Bud Kennedy

Is ‘Tea Party’ name going flat? Texas group chooses ‘Freedom’

At the first local Tea Party in 2009, protesters signed petitions opposing recent government bailouts.
At the first local Tea Party in 2009, protesters signed petitions opposing recent government bailouts. Star-Telegram archives

Eight years after the first raucous Tea Party rallies against a new president, some movement conservative groups are done with the Tea Party name.

The South Texas Tea Party Network changed its social media brand last week to the South Texas Freedom Network, declaring support for the U.S. House’s Freedom Caucus and opposition to President Donald Trump’s healthcare bill.

Understand, no two local Tea Party groups were ever alike. The label “Tea Party” was launched in early 2009 by secular libertarian groups, but within weeks was pirated by Republican grassroots organizers campaigning on social issues along with fiscal conservatism.

In the Texas House, a new 11-member Texas Freedom Caucus seems more active this year than the larger Texas Tea Party Caucus founded in 2010 by then-state Sen. Dan Patrick, now lieutenant governor and Trump’s Texas campaign chair.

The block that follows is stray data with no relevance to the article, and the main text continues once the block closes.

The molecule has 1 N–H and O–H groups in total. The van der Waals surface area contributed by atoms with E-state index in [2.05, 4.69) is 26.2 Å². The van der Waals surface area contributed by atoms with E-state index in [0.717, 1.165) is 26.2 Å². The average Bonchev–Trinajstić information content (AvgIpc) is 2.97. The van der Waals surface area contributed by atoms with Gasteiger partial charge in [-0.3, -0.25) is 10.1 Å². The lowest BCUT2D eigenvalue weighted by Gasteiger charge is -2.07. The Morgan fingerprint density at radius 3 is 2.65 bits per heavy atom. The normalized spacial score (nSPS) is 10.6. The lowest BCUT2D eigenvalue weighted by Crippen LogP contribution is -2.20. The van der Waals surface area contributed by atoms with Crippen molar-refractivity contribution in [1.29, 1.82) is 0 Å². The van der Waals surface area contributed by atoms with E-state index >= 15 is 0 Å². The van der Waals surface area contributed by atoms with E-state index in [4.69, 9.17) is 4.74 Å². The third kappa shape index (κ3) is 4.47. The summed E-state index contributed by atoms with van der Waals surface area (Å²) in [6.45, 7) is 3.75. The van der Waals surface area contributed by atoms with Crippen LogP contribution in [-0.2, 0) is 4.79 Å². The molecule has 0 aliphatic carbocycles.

“Frankly, a lot of Tea Party Republicans were RINOs [Republicans In Name Only].” said Terri Hall, an anti-toll-road activist from San Antonio often aligned with Tea Party activists.

“I think the Tea Party’s gotten a bad rap. But a lot of them feel like ‘Freedom’ is a better model,” she said.

The tea party/freedom/constitution movement is not dead. Let’s roll!

South Texas Freedom Network, formerly Tea Party Network

On Facebook, the South Texas group announced: “The House Freedom Caucus just proved the tea party/freedom/constitution movement is not dead. Let’s roll!”

In many ways, the split over healthcare in the U.S. House reflected last year’s split between Trump Republicans and those who supported U.S. Sen. Ted Cruz for the nomination.

The Burleson-based Texas Patriots Tea Party involved staunch Cruz campaigners.

People drew a line, and you had to be on one side or the other.

Barry Schlech, co-founder of a Burleson-based Tea Party

“It got a little testy there for a while,” said Barry Schlech, a co-founder of the Burleson group but no longer on that board: “People drew a line, and you had to be on one side or the other. I think the groups are coming back together a little, even though the party is in dire straits right now.”

The Burleson group has discussed changing its name, he said. Some 9/12 Project groups also changed their names last year to separate from founder and video host Glenn Beck, a local Constitution Party voter.

In a McClatchy Washington Bureau report Thursday, Tyler grassroots activist Jo Ann Fleming said she sides with the Freedom Caucus, even if Trump finances an opponent to U.S. Rep. Louie Gohmert.

“We don’t look to anybody in Washington to tell us how to vote,” she said.

Whatever Washington’s for, Texas is probably against it.

Bud Kennedy: 817-390-7538, bud@star-telegram.com, @BudKennedy. His column appears Sundays, Wednesdays and Fridays.

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